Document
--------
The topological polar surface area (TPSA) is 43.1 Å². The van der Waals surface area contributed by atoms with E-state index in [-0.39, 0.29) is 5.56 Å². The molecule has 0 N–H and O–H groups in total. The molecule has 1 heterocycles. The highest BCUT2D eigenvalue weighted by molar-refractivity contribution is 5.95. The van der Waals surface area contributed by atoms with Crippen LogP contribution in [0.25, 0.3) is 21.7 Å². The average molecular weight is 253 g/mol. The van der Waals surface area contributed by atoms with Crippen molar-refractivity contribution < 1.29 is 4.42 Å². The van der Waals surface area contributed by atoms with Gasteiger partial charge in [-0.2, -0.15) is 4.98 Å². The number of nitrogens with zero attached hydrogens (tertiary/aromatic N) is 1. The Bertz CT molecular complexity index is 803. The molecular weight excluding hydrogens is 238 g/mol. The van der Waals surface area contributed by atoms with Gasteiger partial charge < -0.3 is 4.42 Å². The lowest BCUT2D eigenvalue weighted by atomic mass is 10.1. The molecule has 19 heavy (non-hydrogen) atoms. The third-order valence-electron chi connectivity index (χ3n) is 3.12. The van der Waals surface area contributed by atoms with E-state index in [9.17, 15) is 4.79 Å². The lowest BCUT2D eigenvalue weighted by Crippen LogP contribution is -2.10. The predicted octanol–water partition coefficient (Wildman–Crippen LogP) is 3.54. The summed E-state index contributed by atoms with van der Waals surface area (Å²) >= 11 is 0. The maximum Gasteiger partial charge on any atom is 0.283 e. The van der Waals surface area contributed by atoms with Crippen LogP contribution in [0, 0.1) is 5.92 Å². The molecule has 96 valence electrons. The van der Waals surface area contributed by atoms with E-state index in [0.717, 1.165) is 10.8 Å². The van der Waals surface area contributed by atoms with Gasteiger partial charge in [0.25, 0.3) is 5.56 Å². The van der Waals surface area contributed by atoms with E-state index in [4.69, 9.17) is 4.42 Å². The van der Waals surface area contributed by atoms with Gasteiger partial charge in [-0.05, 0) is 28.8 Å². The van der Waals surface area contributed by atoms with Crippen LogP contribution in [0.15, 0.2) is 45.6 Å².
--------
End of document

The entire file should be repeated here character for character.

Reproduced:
The topological polar surface area (TPSA) is 43.1 Å². The van der Waals surface area contributed by atoms with E-state index in [-0.39, 0.29) is 5.56 Å². The molecule has 0 N–H and O–H groups in total. The molecule has 1 heterocycles. The highest BCUT2D eigenvalue weighted by molar-refractivity contribution is 5.95. The van der Waals surface area contributed by atoms with Crippen LogP contribution in [0.25, 0.3) is 21.7 Å². The average molecular weight is 253 g/mol. The van der Waals surface area contributed by atoms with Crippen molar-refractivity contribution < 1.29 is 4.42 Å². The van der Waals surface area contributed by atoms with Gasteiger partial charge in [-0.2, -0.15) is 4.98 Å². The number of nitrogens with zero attached hydrogens (tertiary/aromatic N) is 1. The Bertz CT molecular complexity index is 803. The molecular weight excluding hydrogens is 238 g/mol. The van der Waals surface area contributed by atoms with Gasteiger partial charge < -0.3 is 4.42 Å². The lowest BCUT2D eigenvalue weighted by atomic mass is 10.1. The molecule has 19 heavy (non-hydrogen) atoms. The third-order valence-electron chi connectivity index (χ3n) is 3.12. The van der Waals surface area contributed by atoms with E-state index in [9.17, 15) is 4.79 Å². The lowest BCUT2D eigenvalue weighted by Crippen LogP contribution is -2.10. The predicted octanol–water partition coefficient (Wildman–Crippen LogP) is 3.54. The summed E-state index contributed by atoms with van der Waals surface area (Å²) >= 11 is 0. The maximum Gasteiger partial charge on any atom is 0.283 e. The van der Waals surface area contributed by atoms with Crippen LogP contribution in [0, 0.1) is 5.92 Å². The molecule has 96 valence electrons. The van der Waals surface area contributed by atoms with E-state index in [0.717, 1.165) is 10.8 Å². The van der Waals surface area contributed by atoms with Gasteiger partial charge in [0.25, 0.3) is 5.56 Å². The van der Waals surface area contributed by atoms with E-state index in [4.69, 9.17) is 4.42 Å². The van der Waals surface area contributed by atoms with Gasteiger partial charge in [-0.05, 0) is 28.8 Å². The van der Waals surface area contributed by atoms with Crippen LogP contribution in [0.15, 0.2) is 45.6 Å².